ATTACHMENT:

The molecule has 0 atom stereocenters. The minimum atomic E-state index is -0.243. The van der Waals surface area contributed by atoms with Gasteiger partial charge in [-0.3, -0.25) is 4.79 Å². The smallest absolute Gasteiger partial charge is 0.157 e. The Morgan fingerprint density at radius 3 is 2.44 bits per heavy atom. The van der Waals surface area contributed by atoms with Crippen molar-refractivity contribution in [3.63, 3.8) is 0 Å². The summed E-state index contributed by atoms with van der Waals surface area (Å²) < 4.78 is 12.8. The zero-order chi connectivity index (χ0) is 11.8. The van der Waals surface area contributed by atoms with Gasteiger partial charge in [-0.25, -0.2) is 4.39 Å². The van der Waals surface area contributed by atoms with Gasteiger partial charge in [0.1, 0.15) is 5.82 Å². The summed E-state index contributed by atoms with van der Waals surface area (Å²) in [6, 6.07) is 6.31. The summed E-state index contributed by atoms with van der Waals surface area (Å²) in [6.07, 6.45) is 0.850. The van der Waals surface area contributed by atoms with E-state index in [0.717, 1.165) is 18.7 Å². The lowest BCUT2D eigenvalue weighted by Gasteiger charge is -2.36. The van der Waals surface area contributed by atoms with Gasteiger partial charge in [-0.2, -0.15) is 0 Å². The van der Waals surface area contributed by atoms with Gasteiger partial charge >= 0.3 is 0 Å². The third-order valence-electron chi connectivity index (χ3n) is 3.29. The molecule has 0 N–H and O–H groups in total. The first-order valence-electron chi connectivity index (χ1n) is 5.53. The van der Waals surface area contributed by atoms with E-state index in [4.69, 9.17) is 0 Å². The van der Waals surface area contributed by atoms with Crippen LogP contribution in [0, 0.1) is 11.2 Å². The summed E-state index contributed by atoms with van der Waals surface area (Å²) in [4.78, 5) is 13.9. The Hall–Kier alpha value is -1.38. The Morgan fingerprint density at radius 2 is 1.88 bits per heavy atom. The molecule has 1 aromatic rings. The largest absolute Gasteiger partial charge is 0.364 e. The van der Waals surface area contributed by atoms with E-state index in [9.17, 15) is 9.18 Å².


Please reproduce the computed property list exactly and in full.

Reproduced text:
The molecule has 0 atom stereocenters. The minimum atomic E-state index is -0.243. The van der Waals surface area contributed by atoms with Gasteiger partial charge in [-0.3, -0.25) is 4.79 Å². The smallest absolute Gasteiger partial charge is 0.157 e. The Morgan fingerprint density at radius 3 is 2.44 bits per heavy atom. The van der Waals surface area contributed by atoms with Crippen molar-refractivity contribution in [3.63, 3.8) is 0 Å². The summed E-state index contributed by atoms with van der Waals surface area (Å²) < 4.78 is 12.8. The zero-order chi connectivity index (χ0) is 11.8. The van der Waals surface area contributed by atoms with Gasteiger partial charge in [-0.25, -0.2) is 4.39 Å². The van der Waals surface area contributed by atoms with Gasteiger partial charge in [0.1, 0.15) is 5.82 Å². The summed E-state index contributed by atoms with van der Waals surface area (Å²) in [6, 6.07) is 6.31. The summed E-state index contributed by atoms with van der Waals surface area (Å²) in [6.07, 6.45) is 0.850. The van der Waals surface area contributed by atoms with E-state index in [0.717, 1.165) is 18.7 Å². The lowest BCUT2D eigenvalue weighted by Gasteiger charge is -2.36. The van der Waals surface area contributed by atoms with Gasteiger partial charge in [-0.2, -0.15) is 0 Å². The van der Waals surface area contributed by atoms with Gasteiger partial charge >= 0.3 is 0 Å². The third-order valence-electron chi connectivity index (χ3n) is 3.29. The molecule has 0 N–H and O–H groups in total. The first-order valence-electron chi connectivity index (χ1n) is 5.53. The van der Waals surface area contributed by atoms with E-state index in [4.69, 9.17) is 0 Å². The van der Waals surface area contributed by atoms with Crippen LogP contribution in [0, 0.1) is 11.2 Å². The summed E-state index contributed by atoms with van der Waals surface area (Å²) in [4.78, 5) is 13.9. The Hall–Kier alpha value is -1.38. The Morgan fingerprint density at radius 2 is 1.88 bits per heavy atom. The molecule has 1 aromatic rings. The largest absolute Gasteiger partial charge is 0.364 e. The van der Waals surface area contributed by atoms with E-state index in [9.17, 15) is 9.18 Å².